“I typed a single sentence, a memo to myself: Nothing will ever be the same.”
John McLaughlin — Former CIA Deputy Director & Acting Director (2000 to 2004)
“The hijacked planes hit the twin towers at 8:46 and 9:03 a.m. and the Pentagon at 9:37. Around 10 a.m., we moved out of our headquarters, in Langley, Virginia, to an adjacent structure; we assumed that our building was also a target.” Follow us on Twitter: @INTEL_TODAY
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John E. McLaughlin, former deputy director of Central Intelligence and former acting director of Central Intelligence, John S. Pistole, former deputy director of the Federal Bureau of Investigation, and Francis X. Taylor, undersecretary for Intelligence and Analysis, join Dina Temple-Raston, counterterrorism correspondent for National Public Radio, to discuss developments in counterterrorism and intelligence gathering in the past fifteen years, including lessons learned since the September 11, 2001 terrorist attacks.
TEMPLE-RASTON: “I wonder if you could talk a little bit about what happened just in the days after 9/11. You wrote recently that the most prescient thing that you had ever written or one of the most prescient things you’d written was right after the attacks. You wrote the words “So that’s it.” What did you mean? And talk a little bit about—you were at the CIA at that time. Talk a little bit about that first week please.”
MCLAUGHLIN: “Well, I wrote two sentences in that first week, actually in the first day. The last plane hit at 9:37, the Pentagon. And, you know, apart from the horror that we all experienced, at CIA our reaction was “So that’s it,” because we had been anticipating an attack all that summer. And we had talked to the White House about it and we’d talked about it publicly. But we had been unable to find the evidence of time, target, method. But we were expecting an attack. “So that’s it.” That was our first reaction.
The second thing I wrote at the end of that first day, at about 10:00 p.m., I just turned to my computer and wrote a memo to myself. The one sentence said, “Nothing will ever be the same.” And that certainly has proven to be prescient.”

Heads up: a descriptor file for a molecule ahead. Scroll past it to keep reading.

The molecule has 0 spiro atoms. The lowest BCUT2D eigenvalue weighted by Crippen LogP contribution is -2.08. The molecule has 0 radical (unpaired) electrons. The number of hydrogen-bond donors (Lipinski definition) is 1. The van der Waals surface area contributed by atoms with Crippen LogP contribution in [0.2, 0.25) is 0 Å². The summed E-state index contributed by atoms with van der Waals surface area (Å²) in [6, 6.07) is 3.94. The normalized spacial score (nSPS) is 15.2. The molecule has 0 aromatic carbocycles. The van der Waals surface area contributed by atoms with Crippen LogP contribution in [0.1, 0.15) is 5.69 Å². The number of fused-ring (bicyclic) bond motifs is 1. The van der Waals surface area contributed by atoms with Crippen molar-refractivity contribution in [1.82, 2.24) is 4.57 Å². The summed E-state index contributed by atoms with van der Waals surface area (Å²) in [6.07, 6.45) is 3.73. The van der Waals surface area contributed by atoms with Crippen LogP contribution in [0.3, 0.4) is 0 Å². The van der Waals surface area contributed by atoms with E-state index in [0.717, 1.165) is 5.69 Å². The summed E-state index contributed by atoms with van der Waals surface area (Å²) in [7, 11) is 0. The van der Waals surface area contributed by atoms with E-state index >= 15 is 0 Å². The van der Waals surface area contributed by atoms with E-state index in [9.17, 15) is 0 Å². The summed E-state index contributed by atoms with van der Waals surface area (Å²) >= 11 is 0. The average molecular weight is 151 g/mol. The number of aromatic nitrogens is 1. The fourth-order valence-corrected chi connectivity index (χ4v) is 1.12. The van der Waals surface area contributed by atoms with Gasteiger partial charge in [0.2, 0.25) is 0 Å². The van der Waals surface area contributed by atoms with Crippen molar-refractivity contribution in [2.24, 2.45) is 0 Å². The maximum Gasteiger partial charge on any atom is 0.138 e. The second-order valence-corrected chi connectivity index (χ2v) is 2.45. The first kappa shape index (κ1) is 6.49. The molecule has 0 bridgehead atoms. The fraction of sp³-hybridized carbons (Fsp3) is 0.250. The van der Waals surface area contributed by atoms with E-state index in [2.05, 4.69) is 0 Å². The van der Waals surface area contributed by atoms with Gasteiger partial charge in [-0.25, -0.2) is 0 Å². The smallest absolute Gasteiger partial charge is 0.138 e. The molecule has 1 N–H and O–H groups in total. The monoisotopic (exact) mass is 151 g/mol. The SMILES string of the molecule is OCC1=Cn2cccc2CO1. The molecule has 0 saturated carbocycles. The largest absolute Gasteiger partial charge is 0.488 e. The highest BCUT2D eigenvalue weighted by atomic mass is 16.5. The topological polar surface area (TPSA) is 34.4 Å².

“All summer long, we had been monitoring an upsurge in threat reporting, anticipating an attack and seeking to thwart it. We had warned of the growing danger both in public testimony and in private meetings at the White House.
But we did not have hard intelligence on the specific timing, target or methodology of the attack. So while we were surprised by specific events of the day, we were not surprised that an attack had finally occurred. (…)
So the sentence I wrote on that chaotic night 15 years ago may be the most prescient thing I’ve ever written. Since Sept. 11, 2001, nothing has been the same — for the CIA or for the United States.” [Transcripts]
The subsequent months and years brought dramatic changes to the CIA: new resources, new authorities, a closer integration with the U.S. military and an entire generation of officers socialized in war. It also brought new dangers.
When an officer is killed in the line of duty, the CIA carves a star in the marble wall of its headquarters lobby. There are 125 stars; one-third of them have been carved since 9/11.
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The recently declassified “28 pages” document certainly raises disturbing questions about the role that some individuals from Saudi Arabia played in these attacks.
The State of Intelligence
Experts discuss developments in counterterrorism and intelligence gathering in the past fifteen years, including lessons learned since the September 11, 2001 terrorist attacks.
John E. McLaughlin, Distinguished Practitioner-in-Residence, Johns Hopkins School of Advanced International Studies; former Deputy Director and Acting Director of Central Intelligence (2000–2004), Central Intelligence Agency
John S. Pistole, President, Anderson University; former Administrator (2010–2014), Transportation Security Administration; former Deputy Director (2004–2010), Federal Bureau of Investigation
Francis X. Taylor, Undersecretary for Intelligence and Analysis and Coordinator for Counterterrorism, U.S. Department of Homeland Security; former Coordinator for Counterterrorism (2001–2002) and Assistant Secretary for Diplomatic Security (2002–2005), U.S. Department of State
Dina Temple-Raston, Counterterrorism Correspondent, National Public Radio
9/11 — Former CIA Boss John McLaughlin: “So, that’s it.”
9/11 — Former CIA Boss John McLaughlin: “So, that’s it.” [The State of Intelligence Today]